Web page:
Quiz and Waffles is held on the OMLT side of the camp, where US forces are rarely authorized to go. The concept for Quiz and Waffles is simple. The losing team from last week makes a quiz for the next week and comes early to make waffles for all who attend. Teams are chosen ad hoc and usually do better if there is at least one European member. The quizzes have covered everything from Billboard top 100 songs, to Michael Jackson trivia, national capitals, history, medical topics etc. It is a great opportunity to get together with folks you don't normally see to talk and get to know them. The waffles are great as well. They are made from a sweet batter Norweigan recipe that results in a waffle similiar to the picture which does not need syrup. There is some interesting brown Norweigan cheese which tastes slightly of nuts or some jam to put on as a topping. It seems like the event is primarily a German, US, Norweigan, Swede and Croat endeavor. Thankfully my team has done well both times I have attended, so I will be eating waffles next week instead of making them.

A hearty thanks to our NATO allies for sponsoring this fun and wholesome get together.

Thursday, August 20, 2009

Afghan National Elections and Ramadan

I have been anticipating the arrival of this day since about mid April. That is when I figured out that I would be present in Afghanistan during this historic day. It is a day that the Afghan people and allies of ISAF(International Security Assistance Force) have been planning for a long time as well. A lot hangs on the results of this day. It remains to be seen how many Afghans will be brave enough to risk actually going to the polls and then voting. This is a land steeped in retribution, so lack of loyalty to one's family, tribe or region can have direct and dire consequences. Please remember the Afghan Security forces who are protecting the polling areas, roads and crowds today. Please also remember the US and Coalition forces who are working with or assisting the Afghans in their lofty goal of obtaining a nonbiased and democratic vote.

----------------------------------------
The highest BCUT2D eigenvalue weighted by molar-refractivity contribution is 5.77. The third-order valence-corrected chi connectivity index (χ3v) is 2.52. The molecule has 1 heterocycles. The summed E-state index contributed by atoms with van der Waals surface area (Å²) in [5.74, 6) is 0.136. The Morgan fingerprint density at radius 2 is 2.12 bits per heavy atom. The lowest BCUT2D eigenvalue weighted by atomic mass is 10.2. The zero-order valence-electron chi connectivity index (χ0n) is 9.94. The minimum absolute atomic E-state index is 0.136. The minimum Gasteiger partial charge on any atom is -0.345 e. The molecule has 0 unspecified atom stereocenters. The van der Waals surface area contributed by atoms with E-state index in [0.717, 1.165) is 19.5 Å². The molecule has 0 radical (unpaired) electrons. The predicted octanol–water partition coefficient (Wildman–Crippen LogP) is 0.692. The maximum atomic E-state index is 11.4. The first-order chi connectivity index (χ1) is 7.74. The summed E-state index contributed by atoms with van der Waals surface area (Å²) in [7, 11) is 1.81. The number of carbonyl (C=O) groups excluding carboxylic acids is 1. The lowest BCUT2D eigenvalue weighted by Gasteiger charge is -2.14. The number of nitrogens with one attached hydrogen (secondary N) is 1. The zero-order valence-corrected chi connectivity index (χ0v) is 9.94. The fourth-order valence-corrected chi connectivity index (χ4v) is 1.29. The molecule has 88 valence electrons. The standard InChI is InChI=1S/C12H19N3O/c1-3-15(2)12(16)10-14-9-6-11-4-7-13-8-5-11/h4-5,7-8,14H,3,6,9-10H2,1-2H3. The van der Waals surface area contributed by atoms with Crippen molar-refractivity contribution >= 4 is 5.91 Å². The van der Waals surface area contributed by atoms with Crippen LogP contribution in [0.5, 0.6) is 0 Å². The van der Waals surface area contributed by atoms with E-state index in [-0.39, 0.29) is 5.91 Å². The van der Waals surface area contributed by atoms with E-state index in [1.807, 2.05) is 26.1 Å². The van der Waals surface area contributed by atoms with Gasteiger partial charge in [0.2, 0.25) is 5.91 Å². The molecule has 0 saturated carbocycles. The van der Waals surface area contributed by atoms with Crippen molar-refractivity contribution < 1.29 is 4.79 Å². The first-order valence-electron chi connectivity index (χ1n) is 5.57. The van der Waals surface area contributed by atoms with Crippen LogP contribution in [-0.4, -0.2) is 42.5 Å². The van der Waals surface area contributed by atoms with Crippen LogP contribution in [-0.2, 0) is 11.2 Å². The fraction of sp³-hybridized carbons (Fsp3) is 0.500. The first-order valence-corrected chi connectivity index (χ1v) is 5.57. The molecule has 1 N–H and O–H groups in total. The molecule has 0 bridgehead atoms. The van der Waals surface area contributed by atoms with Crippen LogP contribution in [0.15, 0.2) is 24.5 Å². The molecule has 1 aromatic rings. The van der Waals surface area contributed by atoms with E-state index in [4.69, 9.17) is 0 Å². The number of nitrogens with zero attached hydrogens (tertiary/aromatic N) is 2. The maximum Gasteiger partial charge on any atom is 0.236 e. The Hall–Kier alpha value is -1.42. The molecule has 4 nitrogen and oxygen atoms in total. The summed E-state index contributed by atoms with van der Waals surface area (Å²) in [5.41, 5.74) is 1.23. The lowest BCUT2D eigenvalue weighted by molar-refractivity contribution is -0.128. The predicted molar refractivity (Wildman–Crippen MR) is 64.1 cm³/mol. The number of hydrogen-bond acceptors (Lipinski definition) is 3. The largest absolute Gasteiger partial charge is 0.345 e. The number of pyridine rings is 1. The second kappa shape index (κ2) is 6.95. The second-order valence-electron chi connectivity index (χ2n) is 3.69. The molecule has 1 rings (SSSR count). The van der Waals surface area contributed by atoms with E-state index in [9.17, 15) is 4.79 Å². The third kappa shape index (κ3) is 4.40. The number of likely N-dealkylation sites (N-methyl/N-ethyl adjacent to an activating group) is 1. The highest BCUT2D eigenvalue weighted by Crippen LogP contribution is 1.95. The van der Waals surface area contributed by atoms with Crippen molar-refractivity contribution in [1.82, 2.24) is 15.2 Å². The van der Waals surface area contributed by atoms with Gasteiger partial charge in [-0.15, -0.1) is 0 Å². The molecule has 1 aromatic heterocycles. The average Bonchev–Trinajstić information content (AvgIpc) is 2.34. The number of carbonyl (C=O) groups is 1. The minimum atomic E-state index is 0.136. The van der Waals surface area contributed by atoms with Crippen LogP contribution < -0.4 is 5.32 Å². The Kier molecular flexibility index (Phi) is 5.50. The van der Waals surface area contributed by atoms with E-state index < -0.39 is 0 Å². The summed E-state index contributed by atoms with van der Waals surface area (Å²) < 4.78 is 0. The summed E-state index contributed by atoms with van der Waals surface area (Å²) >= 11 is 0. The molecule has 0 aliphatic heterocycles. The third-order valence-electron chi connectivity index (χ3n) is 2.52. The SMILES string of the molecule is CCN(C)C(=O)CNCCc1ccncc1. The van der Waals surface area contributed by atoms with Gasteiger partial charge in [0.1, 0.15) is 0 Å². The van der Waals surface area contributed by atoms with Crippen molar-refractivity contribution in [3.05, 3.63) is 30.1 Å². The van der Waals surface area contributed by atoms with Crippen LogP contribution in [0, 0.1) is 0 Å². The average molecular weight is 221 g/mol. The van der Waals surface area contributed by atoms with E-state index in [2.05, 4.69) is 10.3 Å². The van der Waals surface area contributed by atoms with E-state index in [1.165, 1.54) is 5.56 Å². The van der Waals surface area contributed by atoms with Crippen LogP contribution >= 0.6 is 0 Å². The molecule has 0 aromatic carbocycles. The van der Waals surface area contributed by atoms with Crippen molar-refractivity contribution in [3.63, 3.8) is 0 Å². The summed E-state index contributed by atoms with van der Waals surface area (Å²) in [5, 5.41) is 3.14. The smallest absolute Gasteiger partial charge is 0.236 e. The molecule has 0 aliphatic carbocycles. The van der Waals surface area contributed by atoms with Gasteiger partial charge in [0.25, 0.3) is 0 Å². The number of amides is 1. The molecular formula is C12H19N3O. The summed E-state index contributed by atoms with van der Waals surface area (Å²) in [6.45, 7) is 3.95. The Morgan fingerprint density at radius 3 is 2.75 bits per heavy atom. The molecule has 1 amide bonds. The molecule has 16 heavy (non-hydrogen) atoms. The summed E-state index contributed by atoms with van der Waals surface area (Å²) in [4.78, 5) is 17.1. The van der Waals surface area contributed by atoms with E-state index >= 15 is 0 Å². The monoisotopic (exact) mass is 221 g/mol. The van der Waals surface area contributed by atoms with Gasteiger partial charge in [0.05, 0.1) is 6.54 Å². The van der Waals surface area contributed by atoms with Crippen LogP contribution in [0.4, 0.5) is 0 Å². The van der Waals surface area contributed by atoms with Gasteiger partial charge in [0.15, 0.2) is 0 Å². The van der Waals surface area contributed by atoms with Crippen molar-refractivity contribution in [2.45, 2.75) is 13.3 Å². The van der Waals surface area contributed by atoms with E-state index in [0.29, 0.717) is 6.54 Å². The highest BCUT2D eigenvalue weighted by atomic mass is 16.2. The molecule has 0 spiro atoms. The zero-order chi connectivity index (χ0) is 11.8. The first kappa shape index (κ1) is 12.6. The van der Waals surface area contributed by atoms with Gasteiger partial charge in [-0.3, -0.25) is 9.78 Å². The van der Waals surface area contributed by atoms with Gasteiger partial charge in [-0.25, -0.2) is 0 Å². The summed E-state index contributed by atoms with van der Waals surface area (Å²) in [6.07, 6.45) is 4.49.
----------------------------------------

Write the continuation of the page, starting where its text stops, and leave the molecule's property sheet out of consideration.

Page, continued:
The 22nd of August heralds the start of Ramadan. In this country, which is the Islamic Republic of Afghanistan, Ramadan is a very important month. We had the ANA Corps Cultural Advisor- ie Mullah, come and give us a lecture on Ramadan last week. Ramadan is the Muslim holy month of fasting in which participating Muslims refrain from eating, drinking, sexual conduct, smoking, and indulging in anything that is in excess or ill-natured; from sunrise to sunset. Fasting is meant to teach patience, modesty and spirituality. Per our lecturer it makes people more understanding of the plight of the poor and motivates believers to give alms and perform good deeds. It certainly will make our mentoring mission interesting. While not directly forbidden, it is considered in very poor taste to eat or drink in the presence of a muslim who is fasting during Ramadan. Productive earthly work also tends to decrease as muslims are fasting and devoting more time to prayer.

Wednesday, August 19, 2009

Afghan Independence Day

Afghanistan has two Independence Days. One from Britain and one from the USSR. The 19th of August is Independence from Britain Day, commemorating the Treaty of Rawalpindi in 1919. It is odd that Britain never really conquered Afghanistan, yet they memorialize this day. Afghanistan is one of the few countries on the planet that withstood the might of the three British Empire campaigns without being conquered.

The Afghan people have always highlighted that their country will never be conquered by any invading force.

Monday, August 17, 2009

New Clinic

Two days ago we took a little trip to meet with our counterparts at the ANP Regional level. The main purpose of the visit was to tour and get an understanding about how the new ANP Regional HQ clinic would be used. The building is new, nice with adequate facilities. It is a great improvement over their current situation. We will be working very closely with the Regional Medical Director (far right) and his staff to get them situated in this new facility. We also had a great meeting afterwards and worked through various